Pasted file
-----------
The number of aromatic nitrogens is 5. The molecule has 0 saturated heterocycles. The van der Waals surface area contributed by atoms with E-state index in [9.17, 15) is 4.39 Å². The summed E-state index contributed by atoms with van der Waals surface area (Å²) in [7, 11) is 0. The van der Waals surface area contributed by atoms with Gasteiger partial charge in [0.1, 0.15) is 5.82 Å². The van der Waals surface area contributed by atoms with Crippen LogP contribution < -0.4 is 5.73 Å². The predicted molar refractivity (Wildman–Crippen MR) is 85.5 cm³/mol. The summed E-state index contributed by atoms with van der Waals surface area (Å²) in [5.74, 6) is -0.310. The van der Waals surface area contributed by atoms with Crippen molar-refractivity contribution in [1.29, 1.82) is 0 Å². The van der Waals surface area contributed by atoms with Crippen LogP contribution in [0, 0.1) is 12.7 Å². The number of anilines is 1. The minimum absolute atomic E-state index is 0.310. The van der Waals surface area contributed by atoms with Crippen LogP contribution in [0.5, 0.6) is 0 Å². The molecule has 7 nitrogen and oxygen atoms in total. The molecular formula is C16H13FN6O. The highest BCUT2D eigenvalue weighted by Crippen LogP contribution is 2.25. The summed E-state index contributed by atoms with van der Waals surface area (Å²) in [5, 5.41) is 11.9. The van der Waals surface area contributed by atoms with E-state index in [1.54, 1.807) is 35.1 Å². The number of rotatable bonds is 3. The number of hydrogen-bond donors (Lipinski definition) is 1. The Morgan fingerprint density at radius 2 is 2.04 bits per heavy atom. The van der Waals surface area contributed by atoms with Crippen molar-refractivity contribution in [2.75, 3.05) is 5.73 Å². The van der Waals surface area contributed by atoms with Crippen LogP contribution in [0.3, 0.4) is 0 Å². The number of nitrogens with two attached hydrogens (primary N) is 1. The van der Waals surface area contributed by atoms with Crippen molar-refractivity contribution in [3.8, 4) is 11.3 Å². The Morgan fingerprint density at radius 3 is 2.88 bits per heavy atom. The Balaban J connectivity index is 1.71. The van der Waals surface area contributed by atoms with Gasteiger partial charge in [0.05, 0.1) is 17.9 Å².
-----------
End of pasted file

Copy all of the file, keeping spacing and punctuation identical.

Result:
The number of aromatic nitrogens is 5. The molecule has 0 saturated heterocycles. The van der Waals surface area contributed by atoms with E-state index in [9.17, 15) is 4.39 Å². The summed E-state index contributed by atoms with van der Waals surface area (Å²) in [7, 11) is 0. The van der Waals surface area contributed by atoms with Gasteiger partial charge in [0.1, 0.15) is 5.82 Å². The van der Waals surface area contributed by atoms with Crippen LogP contribution < -0.4 is 5.73 Å². The predicted molar refractivity (Wildman–Crippen MR) is 85.5 cm³/mol. The summed E-state index contributed by atoms with van der Waals surface area (Å²) in [5.74, 6) is -0.310. The van der Waals surface area contributed by atoms with Crippen molar-refractivity contribution in [1.29, 1.82) is 0 Å². The van der Waals surface area contributed by atoms with Crippen LogP contribution in [0, 0.1) is 12.7 Å². The number of anilines is 1. The minimum absolute atomic E-state index is 0.310. The van der Waals surface area contributed by atoms with Crippen LogP contribution in [0.5, 0.6) is 0 Å². The molecule has 7 nitrogen and oxygen atoms in total. The molecular formula is C16H13FN6O. The highest BCUT2D eigenvalue weighted by Crippen LogP contribution is 2.25. The summed E-state index contributed by atoms with van der Waals surface area (Å²) in [5, 5.41) is 11.9. The van der Waals surface area contributed by atoms with E-state index in [1.54, 1.807) is 35.1 Å². The number of rotatable bonds is 3. The number of hydrogen-bond donors (Lipinski definition) is 1. The Morgan fingerprint density at radius 2 is 2.04 bits per heavy atom. The van der Waals surface area contributed by atoms with Crippen molar-refractivity contribution in [2.75, 3.05) is 5.73 Å². The van der Waals surface area contributed by atoms with Crippen LogP contribution in [0.3, 0.4) is 0 Å². The number of nitrogens with two attached hydrogens (primary N) is 1. The van der Waals surface area contributed by atoms with Crippen molar-refractivity contribution in [3.8, 4) is 11.3 Å². The Morgan fingerprint density at radius 3 is 2.88 bits per heavy atom. The Balaban J connectivity index is 1.71. The van der Waals surface area contributed by atoms with Gasteiger partial charge in [0.05, 0.1) is 17.9 Å².